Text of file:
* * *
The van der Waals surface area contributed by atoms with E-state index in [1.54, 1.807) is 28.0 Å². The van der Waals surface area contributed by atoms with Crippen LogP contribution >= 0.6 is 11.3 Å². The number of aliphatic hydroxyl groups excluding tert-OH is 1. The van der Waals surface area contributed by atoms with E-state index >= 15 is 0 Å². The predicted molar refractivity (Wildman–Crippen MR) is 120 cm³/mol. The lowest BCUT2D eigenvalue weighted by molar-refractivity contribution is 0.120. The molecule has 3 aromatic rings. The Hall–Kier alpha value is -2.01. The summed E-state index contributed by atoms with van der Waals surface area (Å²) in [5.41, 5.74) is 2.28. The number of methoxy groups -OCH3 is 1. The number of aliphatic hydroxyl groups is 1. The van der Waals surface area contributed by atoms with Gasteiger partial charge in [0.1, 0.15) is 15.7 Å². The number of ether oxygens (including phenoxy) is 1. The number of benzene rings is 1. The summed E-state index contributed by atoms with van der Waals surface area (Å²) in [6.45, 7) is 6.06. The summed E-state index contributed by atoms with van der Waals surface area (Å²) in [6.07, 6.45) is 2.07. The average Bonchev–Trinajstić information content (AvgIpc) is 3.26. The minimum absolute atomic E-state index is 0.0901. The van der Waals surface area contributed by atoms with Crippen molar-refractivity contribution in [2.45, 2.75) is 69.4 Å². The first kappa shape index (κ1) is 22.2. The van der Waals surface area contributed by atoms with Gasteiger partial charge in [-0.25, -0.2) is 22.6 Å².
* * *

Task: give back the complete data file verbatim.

The van der Waals surface area contributed by atoms with E-state index in [1.54, 1.807) is 28.0 Å². The van der Waals surface area contributed by atoms with Crippen LogP contribution >= 0.6 is 11.3 Å². The number of aliphatic hydroxyl groups excluding tert-OH is 1. The van der Waals surface area contributed by atoms with E-state index >= 15 is 0 Å². The predicted molar refractivity (Wildman–Crippen MR) is 120 cm³/mol. The lowest BCUT2D eigenvalue weighted by molar-refractivity contribution is 0.120. The molecule has 3 aromatic rings. The Hall–Kier alpha value is -2.01. The summed E-state index contributed by atoms with van der Waals surface area (Å²) in [5.41, 5.74) is 2.28. The number of methoxy groups -OCH3 is 1. The number of aliphatic hydroxyl groups is 1. The van der Waals surface area contributed by atoms with Gasteiger partial charge in [0.1, 0.15) is 15.7 Å². The number of ether oxygens (including phenoxy) is 1. The number of benzene rings is 1. The summed E-state index contributed by atoms with van der Waals surface area (Å²) in [6.45, 7) is 6.06. The summed E-state index contributed by atoms with van der Waals surface area (Å²) in [6.07, 6.45) is 2.07. The average Bonchev–Trinajstić information content (AvgIpc) is 3.26. The minimum absolute atomic E-state index is 0.0901. The van der Waals surface area contributed by atoms with Crippen molar-refractivity contribution in [2.45, 2.75) is 69.4 Å². The first kappa shape index (κ1) is 22.2. The van der Waals surface area contributed by atoms with Gasteiger partial charge in [-0.25, -0.2) is 22.6 Å².